Sunday, January 29, 2006

Local governments and fees

Today's MJS had a solid piece on the increasing role user fees are playing in local government finance. The tin-foil hat club (Grothman, et al) would have you believe this is an abomination:

Grothman called fees "a huge loophole" to the state-mandated spending caps, which keep property tax levy increases to 2%, or the value of new construction.

Well, one man's loophole is another man's lifeline. In this case, fees are a necessity for local governments to continue providing the services that citizens demand, while also living within the state-imposed levy limits.

It's a fact of life that the cost of providing these services is going up, and there's often not much local government can do about it. For instance: citizens expect their garbage to get picked up, their streets to be plowed, and police to patrol their neighborhoods. All these activities require the use of something called "gasoline". This is the stuff that makes the garbage trucks, snowplows and police cars go. As we all know, the price of gas has jumped some 50% over the course of the last year or so. That money has to come from somewhere, and if it can't come from the levy, it either has to come from somewhere else, or the service has to be dropped. It's that simple.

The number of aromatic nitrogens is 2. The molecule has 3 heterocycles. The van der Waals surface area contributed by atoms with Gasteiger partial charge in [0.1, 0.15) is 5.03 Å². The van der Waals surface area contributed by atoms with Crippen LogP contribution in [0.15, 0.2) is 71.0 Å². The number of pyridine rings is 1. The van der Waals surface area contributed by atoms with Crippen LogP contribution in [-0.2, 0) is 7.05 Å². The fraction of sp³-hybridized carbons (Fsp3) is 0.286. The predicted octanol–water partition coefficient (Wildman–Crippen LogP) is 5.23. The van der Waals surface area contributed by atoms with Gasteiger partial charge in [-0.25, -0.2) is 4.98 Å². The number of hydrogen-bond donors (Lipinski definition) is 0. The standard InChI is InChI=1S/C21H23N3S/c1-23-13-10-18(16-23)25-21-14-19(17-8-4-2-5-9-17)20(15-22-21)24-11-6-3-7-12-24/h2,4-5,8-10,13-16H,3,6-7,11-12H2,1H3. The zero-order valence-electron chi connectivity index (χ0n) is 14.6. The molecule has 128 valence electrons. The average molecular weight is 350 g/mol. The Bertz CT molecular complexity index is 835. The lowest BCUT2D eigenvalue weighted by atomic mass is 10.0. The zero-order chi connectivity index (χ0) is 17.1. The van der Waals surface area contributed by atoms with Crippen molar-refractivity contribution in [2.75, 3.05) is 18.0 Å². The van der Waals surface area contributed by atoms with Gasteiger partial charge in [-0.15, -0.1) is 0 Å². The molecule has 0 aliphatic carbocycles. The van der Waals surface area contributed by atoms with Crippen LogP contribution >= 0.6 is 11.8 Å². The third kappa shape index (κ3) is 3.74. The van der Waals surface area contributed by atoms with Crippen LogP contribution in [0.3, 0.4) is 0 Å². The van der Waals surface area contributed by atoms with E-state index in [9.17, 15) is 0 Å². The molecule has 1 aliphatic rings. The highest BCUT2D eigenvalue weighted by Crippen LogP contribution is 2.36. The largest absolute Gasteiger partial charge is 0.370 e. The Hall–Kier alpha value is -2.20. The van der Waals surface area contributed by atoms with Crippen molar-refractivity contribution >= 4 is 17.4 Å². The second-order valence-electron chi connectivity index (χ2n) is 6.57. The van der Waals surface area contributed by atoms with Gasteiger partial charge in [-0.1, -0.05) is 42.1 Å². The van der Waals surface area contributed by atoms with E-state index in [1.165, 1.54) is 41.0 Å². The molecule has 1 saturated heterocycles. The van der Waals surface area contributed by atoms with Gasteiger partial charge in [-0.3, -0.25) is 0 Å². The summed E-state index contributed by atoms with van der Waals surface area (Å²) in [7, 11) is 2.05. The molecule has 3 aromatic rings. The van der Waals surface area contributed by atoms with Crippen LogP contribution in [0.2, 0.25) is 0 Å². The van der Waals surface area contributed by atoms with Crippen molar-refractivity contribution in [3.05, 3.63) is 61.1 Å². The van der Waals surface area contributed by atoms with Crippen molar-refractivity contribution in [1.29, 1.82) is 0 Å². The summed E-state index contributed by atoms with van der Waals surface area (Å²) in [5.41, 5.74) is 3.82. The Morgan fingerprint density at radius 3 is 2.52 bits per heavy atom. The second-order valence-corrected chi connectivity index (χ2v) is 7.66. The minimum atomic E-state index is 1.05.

Well, there is one other option. I'll call it the Scott Walker Plan. Under that scenario, you grossly underfund your pension liabilities and make a whole series of similar decisions that put the long-term viability of your municipality at risk, with a hope and a prayer that things won't go to hell until sometime after, say, November, 2006.

Nobody likes paying taxes or fees, but they are a necessary evil in a civil society. If you don't like them, move to Alabama. If you like decent public services and a good quality of life, stay in Wisconsin, and understand that everything has its cost; to pretend otherwise is dishonest.